Between 1996 and 1997 the "new Balkan mafias" began to play a "dominant role" in the importing of heroin and arms trafficking, to the extent that they started supplying the 'Ndrangheta gang run by Morabito with drugs. The network, including Agim Gashi and Ismet Dedinca, enjoyed the discreet support of Italian intelligence (with which the Morabito clan as in contact) and the direct involvement of politicians (such as Ritvan Peshkepia), who enjoyed diplomatic immunity.[10][11][12]

The Morabito-Bruzzaniti-Palamara cosca from Africo is heavily involved in cocaine trafficking through contacts in Venezuela, Colombia and Argentina.[13] Tiradrittu’s grandson, Salvatore Morabito, looked after the interests of the clan in the north of Italy. He was arrested in Milan on May 3, 2007, along with 19 others. The police seized 250 kg of cocaine, smuggled through the fruit and vegetable wholesale market (Ortomercato) that is under control of the 'Ndrangheta.[14][15] Salvatore Morabito used to arrive on the market in his Ferrari.[16]

Arrest[edit]

On February 18, 2004, Morabito was arrested along with his son-in-law, Giuseppe Pansera, another fugitive. He was armed but did not resist the police. "Treat me well," he reportedly told officers. He had been at large for 12 years, on suspicion of running an international drug smuggling ring.[4][17] However, many of his relatives are still free and continue to operate thanks to the prestige of Tiradrittu.[6] His son and successor as the head of the clan, Rocco Morabito, was arrested on April 26, 2010, in Melito di Porto Salvo, while he was visiting his sister.[18]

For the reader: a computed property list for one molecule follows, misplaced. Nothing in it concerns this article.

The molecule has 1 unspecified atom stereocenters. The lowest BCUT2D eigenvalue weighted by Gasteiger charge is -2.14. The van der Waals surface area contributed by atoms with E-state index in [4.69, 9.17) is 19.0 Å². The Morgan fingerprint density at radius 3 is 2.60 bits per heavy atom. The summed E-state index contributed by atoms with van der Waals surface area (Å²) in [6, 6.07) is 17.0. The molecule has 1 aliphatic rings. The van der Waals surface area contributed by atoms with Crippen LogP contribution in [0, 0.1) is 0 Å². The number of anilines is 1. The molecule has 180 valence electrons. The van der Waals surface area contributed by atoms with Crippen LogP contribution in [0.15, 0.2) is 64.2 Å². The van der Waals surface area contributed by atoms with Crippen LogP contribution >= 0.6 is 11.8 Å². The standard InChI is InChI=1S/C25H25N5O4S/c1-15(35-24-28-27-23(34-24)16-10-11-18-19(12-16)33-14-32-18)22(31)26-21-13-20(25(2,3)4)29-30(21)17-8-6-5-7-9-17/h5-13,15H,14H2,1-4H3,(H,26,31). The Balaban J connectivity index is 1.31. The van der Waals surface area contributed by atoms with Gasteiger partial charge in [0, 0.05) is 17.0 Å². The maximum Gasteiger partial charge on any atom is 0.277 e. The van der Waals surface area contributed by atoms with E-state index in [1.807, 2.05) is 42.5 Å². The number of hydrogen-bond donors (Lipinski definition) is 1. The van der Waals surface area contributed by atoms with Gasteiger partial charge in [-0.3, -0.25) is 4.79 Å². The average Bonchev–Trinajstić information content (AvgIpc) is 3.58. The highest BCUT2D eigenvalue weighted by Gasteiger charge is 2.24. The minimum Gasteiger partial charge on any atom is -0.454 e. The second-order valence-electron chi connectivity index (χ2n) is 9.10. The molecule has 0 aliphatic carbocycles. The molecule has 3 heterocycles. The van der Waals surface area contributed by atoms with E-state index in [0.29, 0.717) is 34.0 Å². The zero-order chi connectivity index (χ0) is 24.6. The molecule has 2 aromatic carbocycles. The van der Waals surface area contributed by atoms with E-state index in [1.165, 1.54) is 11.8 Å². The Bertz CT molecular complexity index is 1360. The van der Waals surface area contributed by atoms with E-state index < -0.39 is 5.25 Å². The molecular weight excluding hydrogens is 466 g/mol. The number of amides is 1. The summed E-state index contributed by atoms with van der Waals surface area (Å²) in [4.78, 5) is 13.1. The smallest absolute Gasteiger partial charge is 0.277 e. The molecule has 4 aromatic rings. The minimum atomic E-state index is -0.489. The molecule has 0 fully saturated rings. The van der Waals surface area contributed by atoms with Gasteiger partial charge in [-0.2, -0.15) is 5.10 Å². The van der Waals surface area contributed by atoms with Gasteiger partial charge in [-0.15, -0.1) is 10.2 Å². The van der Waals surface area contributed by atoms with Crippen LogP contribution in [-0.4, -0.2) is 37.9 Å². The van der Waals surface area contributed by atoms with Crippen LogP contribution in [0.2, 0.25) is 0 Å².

Giuseppe Sculli, a former Juventus and Italy Under-21 player, is the grandson of Morabito. He is accused of match-fixing when he played for F.C. Crotone against his other former club F.C. Messina at the last match-day of the 2001-02 Serie B season.[6][19]

References[edit]

  1. ^ a b c d e Activity carried out and the results gathered during the period June – December 2000 by the Direzione Investigativa Antimafia
  2. ^ (Italian) 'Ndrangheta 2005, Nisio Palmieri, Dossier della Fondazione Cesar e dell’Associazione Sicurstrada per conto della Consulta Nazionale dei Consigli Regionali Unipol Assicurazioni
  3. ^ (Italian) Sentenza procedimento penale Olimpia, Tribunale di Reggio Calabria, January 19, 1999
  4. ^ a b Calabrian mafia leader arrested, BBC News, February 18, 2004
  5. ^ a b c d e (Italian) Diffidò il capo della Polizia Parisi a investigare su di lui, Gazzetta del Sud, February 19, 2004
  6. ^ a b c d e (Italian) Killer nero e boss in camice bianco, L’Espresso, October 27, 2005
  7. ^ a b Paoli, Mafia Brotherhoods, p. 27
  8. ^ Crackdown at university (sic) run by Mafia for 25 years, Daily Telegraph, June 19, 2001
  9. ^ (Italian) Narcotraffico, filo diretto tra Libano e 'ndrine della Locride, Gazzetta del Sud, September 26, 2007
  10. ^ The World Geopolitics of Drugs 1998-1999, Observatoire Géopolitique de Drogues (OGD), April 2000
  11. ^ Milan: Kosovars Admit to Trafficking in Arms, Drugs, Corriere della Sera, May 1, 1999
  12. ^ Between ethnic collusion and mafia collusion: the "Balkan Route" to state-making, by Francesco Strazzari, in Jung, Shadow Globalization, Ethnic Conflicts and New Wars, p. 146
  13. ^ (Italian) Boss alla milanese, L’Espresso, December 27, 2007
  14. ^ Mafiosi move north to take over the shops and cafés of Milan, The Times, May 5, 2007
  15. ^ (Italian) Night club della 'ndrangheta all'Ortomercato, Corriere della Sera, May 4, 2007
  16. ^ (Italian) Relazione annuale sulla 'ndrangheta, Commissione parlamentare di inchiesta sul fenomeno della criminalità organizzata mafiosa o similare (Relatore: Francesco Forgione), February 2008
  17. ^ (Italian) Colpo al cuore della 'ndrangheta, arrestato il boss Morabito, La Repubblica, February 18, 2004
  18. ^ (Italian) Duro colpo alla 'ndrangheta, preso il boss Giovanni Tegano, Corriere della Sera, April 26, 2010
  19. ^ At one Italian club, the most significant shots are fired at the president's car, The Guardian, November 22, 2005